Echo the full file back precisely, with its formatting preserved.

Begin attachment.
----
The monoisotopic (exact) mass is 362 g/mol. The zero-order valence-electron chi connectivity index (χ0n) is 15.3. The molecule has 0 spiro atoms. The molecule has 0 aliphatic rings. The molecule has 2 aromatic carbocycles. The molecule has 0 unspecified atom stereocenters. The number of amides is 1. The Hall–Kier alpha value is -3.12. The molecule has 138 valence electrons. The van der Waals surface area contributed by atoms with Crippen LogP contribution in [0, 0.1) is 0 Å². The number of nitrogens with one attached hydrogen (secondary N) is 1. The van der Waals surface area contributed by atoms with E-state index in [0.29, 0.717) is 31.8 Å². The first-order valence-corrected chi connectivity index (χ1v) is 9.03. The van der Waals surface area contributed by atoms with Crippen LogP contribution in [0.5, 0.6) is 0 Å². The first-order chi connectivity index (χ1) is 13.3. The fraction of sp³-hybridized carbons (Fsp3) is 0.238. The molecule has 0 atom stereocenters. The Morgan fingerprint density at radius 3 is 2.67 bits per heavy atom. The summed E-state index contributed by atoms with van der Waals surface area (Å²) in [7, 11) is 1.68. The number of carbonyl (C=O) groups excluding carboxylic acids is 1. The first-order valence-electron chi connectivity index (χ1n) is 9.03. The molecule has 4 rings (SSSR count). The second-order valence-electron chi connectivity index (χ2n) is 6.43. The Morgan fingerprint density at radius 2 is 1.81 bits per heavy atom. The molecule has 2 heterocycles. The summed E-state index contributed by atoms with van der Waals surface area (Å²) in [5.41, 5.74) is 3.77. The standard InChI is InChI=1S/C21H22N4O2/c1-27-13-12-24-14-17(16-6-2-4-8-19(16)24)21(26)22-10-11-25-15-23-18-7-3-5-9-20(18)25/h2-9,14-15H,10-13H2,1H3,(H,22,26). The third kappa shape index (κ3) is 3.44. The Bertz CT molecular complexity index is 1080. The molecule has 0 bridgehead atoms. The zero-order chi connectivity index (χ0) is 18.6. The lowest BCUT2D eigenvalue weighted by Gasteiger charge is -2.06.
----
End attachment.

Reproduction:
The monoisotopic (exact) mass is 362 g/mol. The zero-order valence-electron chi connectivity index (χ0n) is 15.3. The molecule has 0 spiro atoms. The molecule has 0 aliphatic rings. The molecule has 2 aromatic carbocycles. The molecule has 0 unspecified atom stereocenters. The number of amides is 1. The Hall–Kier alpha value is -3.12. The molecule has 138 valence electrons. The van der Waals surface area contributed by atoms with Crippen LogP contribution in [0, 0.1) is 0 Å². The number of nitrogens with one attached hydrogen (secondary N) is 1. The van der Waals surface area contributed by atoms with E-state index in [0.29, 0.717) is 31.8 Å². The first-order valence-corrected chi connectivity index (χ1v) is 9.03. The van der Waals surface area contributed by atoms with Crippen LogP contribution in [0.5, 0.6) is 0 Å². The first-order chi connectivity index (χ1) is 13.3. The fraction of sp³-hybridized carbons (Fsp3) is 0.238. The molecule has 0 atom stereocenters. The Morgan fingerprint density at radius 3 is 2.67 bits per heavy atom. The summed E-state index contributed by atoms with van der Waals surface area (Å²) in [7, 11) is 1.68. The number of carbonyl (C=O) groups excluding carboxylic acids is 1. The first-order valence-electron chi connectivity index (χ1n) is 9.03. The molecule has 4 rings (SSSR count). The second-order valence-electron chi connectivity index (χ2n) is 6.43. The Morgan fingerprint density at radius 2 is 1.81 bits per heavy atom. The molecule has 2 heterocycles. The summed E-state index contributed by atoms with van der Waals surface area (Å²) in [5.41, 5.74) is 3.77. The standard InChI is InChI=1S/C21H22N4O2/c1-27-13-12-24-14-17(16-6-2-4-8-19(16)24)21(26)22-10-11-25-15-23-18-7-3-5-9-20(18)25/h2-9,14-15H,10-13H2,1H3,(H,22,26). The third kappa shape index (κ3) is 3.44. The Bertz CT molecular complexity index is 1080. The molecule has 0 bridgehead atoms. The zero-order chi connectivity index (χ0) is 18.6. The lowest BCUT2D eigenvalue weighted by Gasteiger charge is -2.06.